By Dr Oliver Tearle
The expression to give up has two complementary but distinct meanings. Indeed, in one sense, the two meanings stand in opposition to each other: one might give up oneself to a vice or weakness (by surrendering to one’s desire for a drink or a bar of chocolate), or one might give up the vice itself (by stopping eating chocolate or drinking one’s tipple of choice). However, some of the synonyms for give up overlap and can be used for both senses of the phrase – as we’ll make clear in the post that follows.
Below, we explore some of the commonest synonyms for these two distinct senses of give up, before providing some suggestions for antonyms.
‘Give up’ synonyms
Let’s begin with the first meaning of give up: to surrender oneself to something, to GIVE IN to it.
If you give up control or power to somebody else, you SURRENDER it. If you stop trying, or give up in a particular aim or objective, you surrender to it, throwing your hands up in the air; you ADMIT DEFEAT. Since surrender is from the French (itself ultimately from Latin words) sur-, meaning ‘over’ or ‘on’, and render means essentially ‘give’, to surrender is etymologically not so much to give up as to give over, though with a similar meaning, of course.
Originally, surrendering was used not in a military but a legal sense: it meant to give up one’s estate. However, within fifty years of the word’s first appearance in English (in the fifteenth century), it had come to mean ‘to give up a possession to an enemy or assailant’.
YIELD carries much the same meaning, and is common from the fields of combat: you yield to your enemy, and give up the fight. This word is related to the Germanic gild, meaning ‘money’, because a yield was originally a sum of money paid to somebody, like a tax. So, one gave up one’s money to the person demanding it, just as fields gave up their crops to the farmer, and thus the crops became known as the ‘yield’.
Similarly, the verb to yield initially meant to pay money to somebody, but this sense of giving money soon gave way (as it were) to other kinds of giving, including the relinquishing of power to an enemy. The same goes for the verb SUBMIT, as in submitting to an enemy.
Another way of conveying this idea of giving up is to talk of how a person might CONCEDE or CAPITULATE. This latter verb is related to chapter (both of them ultimately from the Latin capita, meaning ‘head’), because when terms of surrender were drawn up, they were often listed as chapters or headings in a document.
RELINQUISH is of similar meaning, conveying the idea of giving up power or valued possessions to someone else.
If you give up a post, job, or role, you can be said to RESIGN from it, or simply to resign. In a more general sense, people talk of being resigned to a particular course of action or chain of events. In both senses, the meaning is the same: they have given up control over them.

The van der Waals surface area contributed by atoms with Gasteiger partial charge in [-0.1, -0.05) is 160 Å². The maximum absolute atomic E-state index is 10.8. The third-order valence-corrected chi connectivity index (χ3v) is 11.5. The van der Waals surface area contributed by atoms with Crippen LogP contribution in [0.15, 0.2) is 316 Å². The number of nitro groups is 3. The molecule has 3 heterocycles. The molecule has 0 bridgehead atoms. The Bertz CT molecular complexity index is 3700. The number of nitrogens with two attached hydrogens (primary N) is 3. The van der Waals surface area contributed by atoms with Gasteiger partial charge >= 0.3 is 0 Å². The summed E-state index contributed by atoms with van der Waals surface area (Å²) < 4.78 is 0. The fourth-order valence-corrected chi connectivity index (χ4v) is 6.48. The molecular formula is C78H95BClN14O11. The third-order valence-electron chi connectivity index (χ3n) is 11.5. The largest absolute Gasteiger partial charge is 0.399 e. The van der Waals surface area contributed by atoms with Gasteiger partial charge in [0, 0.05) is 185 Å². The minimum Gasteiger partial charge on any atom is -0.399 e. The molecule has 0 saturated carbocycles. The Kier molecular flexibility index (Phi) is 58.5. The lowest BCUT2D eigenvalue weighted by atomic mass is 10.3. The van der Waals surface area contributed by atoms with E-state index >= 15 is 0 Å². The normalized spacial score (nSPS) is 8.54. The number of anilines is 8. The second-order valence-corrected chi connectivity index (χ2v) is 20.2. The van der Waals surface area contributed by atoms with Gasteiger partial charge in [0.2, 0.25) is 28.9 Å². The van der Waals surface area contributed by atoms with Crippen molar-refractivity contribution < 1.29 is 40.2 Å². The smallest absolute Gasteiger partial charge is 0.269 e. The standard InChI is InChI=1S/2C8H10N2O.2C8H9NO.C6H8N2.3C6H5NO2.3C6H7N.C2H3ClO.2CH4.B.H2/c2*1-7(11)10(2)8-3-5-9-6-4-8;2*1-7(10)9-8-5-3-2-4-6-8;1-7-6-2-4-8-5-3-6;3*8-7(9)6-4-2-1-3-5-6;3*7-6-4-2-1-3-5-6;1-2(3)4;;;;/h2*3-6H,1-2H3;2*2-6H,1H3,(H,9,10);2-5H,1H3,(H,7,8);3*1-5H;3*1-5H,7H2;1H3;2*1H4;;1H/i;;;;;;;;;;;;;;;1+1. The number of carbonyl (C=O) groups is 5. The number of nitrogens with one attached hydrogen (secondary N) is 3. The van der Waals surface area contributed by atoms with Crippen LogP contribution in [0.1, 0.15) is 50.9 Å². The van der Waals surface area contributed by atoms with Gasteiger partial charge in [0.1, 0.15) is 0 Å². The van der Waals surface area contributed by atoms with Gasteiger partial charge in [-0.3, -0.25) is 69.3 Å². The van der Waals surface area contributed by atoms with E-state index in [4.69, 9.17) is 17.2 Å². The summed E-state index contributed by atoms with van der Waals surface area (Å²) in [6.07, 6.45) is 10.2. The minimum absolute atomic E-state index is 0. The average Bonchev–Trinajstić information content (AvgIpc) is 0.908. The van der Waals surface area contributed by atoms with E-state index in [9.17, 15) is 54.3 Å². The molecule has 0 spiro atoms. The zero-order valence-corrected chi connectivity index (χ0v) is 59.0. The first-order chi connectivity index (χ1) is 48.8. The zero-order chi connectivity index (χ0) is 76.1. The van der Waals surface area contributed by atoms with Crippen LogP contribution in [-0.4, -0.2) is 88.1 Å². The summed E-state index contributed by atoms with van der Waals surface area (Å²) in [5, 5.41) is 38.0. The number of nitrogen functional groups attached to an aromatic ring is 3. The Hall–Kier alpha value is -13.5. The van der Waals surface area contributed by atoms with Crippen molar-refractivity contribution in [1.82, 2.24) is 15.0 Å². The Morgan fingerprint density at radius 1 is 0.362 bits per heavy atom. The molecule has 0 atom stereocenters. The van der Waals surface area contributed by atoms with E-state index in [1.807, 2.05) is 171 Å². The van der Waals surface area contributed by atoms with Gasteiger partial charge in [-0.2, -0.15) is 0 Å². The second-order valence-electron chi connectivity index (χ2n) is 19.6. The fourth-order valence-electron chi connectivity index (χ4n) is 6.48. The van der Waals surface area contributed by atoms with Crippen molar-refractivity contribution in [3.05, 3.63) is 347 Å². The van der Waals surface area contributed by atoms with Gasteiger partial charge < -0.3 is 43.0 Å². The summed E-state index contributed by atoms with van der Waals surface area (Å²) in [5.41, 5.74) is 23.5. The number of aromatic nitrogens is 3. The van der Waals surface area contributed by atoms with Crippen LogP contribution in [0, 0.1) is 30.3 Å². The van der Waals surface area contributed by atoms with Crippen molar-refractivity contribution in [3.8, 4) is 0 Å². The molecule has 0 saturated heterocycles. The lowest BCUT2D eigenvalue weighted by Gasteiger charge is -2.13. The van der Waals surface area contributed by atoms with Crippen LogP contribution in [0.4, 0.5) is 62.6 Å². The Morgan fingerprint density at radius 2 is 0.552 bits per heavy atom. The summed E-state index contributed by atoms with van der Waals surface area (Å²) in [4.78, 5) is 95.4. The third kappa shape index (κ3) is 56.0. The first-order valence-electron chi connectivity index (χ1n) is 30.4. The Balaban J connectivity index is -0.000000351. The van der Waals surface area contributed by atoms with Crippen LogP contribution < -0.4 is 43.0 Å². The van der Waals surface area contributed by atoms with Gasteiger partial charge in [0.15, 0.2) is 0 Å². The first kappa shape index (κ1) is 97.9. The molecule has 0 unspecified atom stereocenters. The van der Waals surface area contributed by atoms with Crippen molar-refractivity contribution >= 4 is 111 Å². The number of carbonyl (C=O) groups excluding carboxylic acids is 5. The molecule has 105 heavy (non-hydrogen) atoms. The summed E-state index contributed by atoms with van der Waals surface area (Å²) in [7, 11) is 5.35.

To HAND OVER doesn’t necessarily mean to give up something because one has surrendered control of it: for instance, when an official comes to the end of their agreed term of office, they might give up their duties and hand over the chain of office to their successor.
A more colloquial expression that can serve as a synonym for give up is THROW IN THE TOWEL, which means to ADMIT DEFEAT. This phrase, first recorded in 1915, originated in the sport of boxing, where a player would literally throw or toss their towel into the ring (or their manager might chuck it in) to signal that they yielded the fight to their opponent.
However, over fifty years before the phrase to throw in the towel was first recorded, there was a similar expression which is now far less widely used: to THROW UP THE SPONGE, which is also from the world of prize fighting, and similarly signalled that the fighter wished to give up the struggle. In a 1921 article for the Times Literary Supplement, the novelist Virginia Woolf used the phrase when discussing ghost stories, showing that the expression had become more widely used:
To admit that the supernatural was used for the last time by Mrs. Radcliffe and that modern nerves are immune from the wonder and terror which ghosts have always inspired would be to throw up the sponge too easily. If the old methods are obsolete, it is the business of a writer to discover new ones.
Perhaps it’s time to resurrect this particular idiom, as a less overused synonymous alternative to throw in the towel?
Alternatively, rather than talking of giving up something to someone else, you might talk about giving up a habit. So you can talk of how to RENOUNCE, FORGO, or FORSWEAR something. These verbs can be used about giving up a role or job too, but are perhaps more common in the context of giving up a bad habit, such as forswearing gambling, for instance.
To DESIST, QUIT, ABANDON, and DISCONTINUE all put across the same idea. For instance, people often talk about quitting the habit.
If you give up your rights over, or claim to, something, then you can be said to WAIVE those rights. So this is a slightly different synonym from the others listed here, since it means giving up a claim to somebody else’s property rather than giving up your own property to somebody else.
‘Give up’ antonyms
Because give up carries several different meanings, it’s important to distinguish between these when considering useful antonyms.
For instance, antonyms for give up in the sense of ‘surrender’ or ‘yield’ might including STAND ONE’S GROUND, HOLD FAST, and HOLD FIRM (e.g., against an enemy attack). Meanwhile, if you’re the one who is trying to LAY CLAIM to something, and trying to get somebody else to give up their property, then lay claim can be described as an antonym for give up.